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Lays the rough paths of peevith nature ev'ris
Each other gift, which God on man bestows,
As thro' the artist's intervening glass,
But soon the mediate clouds shall be dispelld,
Then constant faith, and holy hope shall die;
Whilst thou, more happy power, fair CHARITY;
THE FOLLY OF LAUGHING AT SIN,
BY THE LATE MR. JOSEPH STÉNNETT.
FOOLS MAKE A MOCR AT SIN.
PROVERBS XIV. IX.
HOlaughs at fin, laughsathis Maker's frowns; sword
: Laughs at the great Redeemer's tears and wounds, Who but for fin had neither wept nor bled.
Who laughs at fin, laughs at the num'rous woes That have the guilty world so oft befel ; Laughs at the whole creation's groans and throes; At all the fpoils of death and pains of hell.
Who laughs at fin, laughs at his own disease, Welcomes approaching torments with his fmiles ; Dares at his soul's expence his fancy please, Affronts his GOD, himself of bliss beguiles.
Who laughs at fin, sports with his guilt and shame, Laughs at the errors of his fenseless mind; For so abfurd a fool there wants a name, Expressive of a folly so refin'd.
PART OF VI. CHAP. MATTHEW,
PARAPHRASED BY MR. THOMSON.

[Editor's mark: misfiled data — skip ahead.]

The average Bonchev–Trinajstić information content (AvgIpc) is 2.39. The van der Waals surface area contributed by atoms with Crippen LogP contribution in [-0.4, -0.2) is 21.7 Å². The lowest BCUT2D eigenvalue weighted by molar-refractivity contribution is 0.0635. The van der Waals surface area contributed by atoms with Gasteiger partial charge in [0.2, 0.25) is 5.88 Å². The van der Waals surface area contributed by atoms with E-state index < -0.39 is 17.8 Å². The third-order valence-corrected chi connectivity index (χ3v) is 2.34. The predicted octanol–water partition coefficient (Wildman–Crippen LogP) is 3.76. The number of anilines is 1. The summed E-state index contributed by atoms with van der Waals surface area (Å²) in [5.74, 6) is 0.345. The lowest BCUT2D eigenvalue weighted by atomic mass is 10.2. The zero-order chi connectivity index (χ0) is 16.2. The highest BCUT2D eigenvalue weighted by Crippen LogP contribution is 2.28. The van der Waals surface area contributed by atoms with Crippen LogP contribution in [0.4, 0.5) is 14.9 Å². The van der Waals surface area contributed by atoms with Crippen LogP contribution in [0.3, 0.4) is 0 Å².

HEN my breast labors with oppressive care,
And o'er my cheek descends the falling tear,
Think not, when all your scanty stores afford,
Behold! and look away your low despair
Observe the rising lily's snowy grace;
If, ceaseless thus the fowls of heaven he feeds,
A THOUGHT AT WAKING.
TTEND, my foul, the early birds inspire
Thy grov'ling thoughts with pure celestial fire; They from their temp'rate sleep awake, and pay Their thankful anthems, for the new-born day. See how the tuneful lark is mounted high, And, poet like, salutes the eastern sky; He warbles thro' the fragrant air his lays, And seems the beauties of the morn to praise : But MAN! more void of gratitude, awakes, And gives no thanks for that sweet reft he takes; Looks on the glorious sun's new-kindled Aame, Without one thought of Him from whom it came; The wretch unhallow'd does the day begin, Shakes off his SLOTH, but shakes not off his sin.
BY THE LATE DR. ARBUTHNOT.
HAT am I? how produc'd? and for what end?
Whence drew I being? to what period tend? Am I the abandon'd orphan of blind chance; Dropt by wild atoms in disorder'd dance? Or from an endless chain of causes wrought? And of unthinking substance, born with thought? By motion which began without a cause, Supremely wise, without design or laws ? Am I but what I feem, mere flesh and blood; A branching channel, with a mazy food ? The purple stream that through my vessel glides, Dull and unconscious flows like common tides : The pipes through which the circling juices stray, Are not that thinking I, no more than they : This frame compacted with transcendent skill, Of moving joints obedient to my will, Nurs'd from the fruitful glebe, like yonder tree, Waxes and wastes; I call it mine, not me: New matter still the mould'ring mass sustains, The mansion chang'd, the tenant still remains : And from the fleeting stream, repair'd by food,
Distinct, as is the swimmer from the flood. ? What am I then ? sure, of a nobler birth By parents right: I own as mother, earth;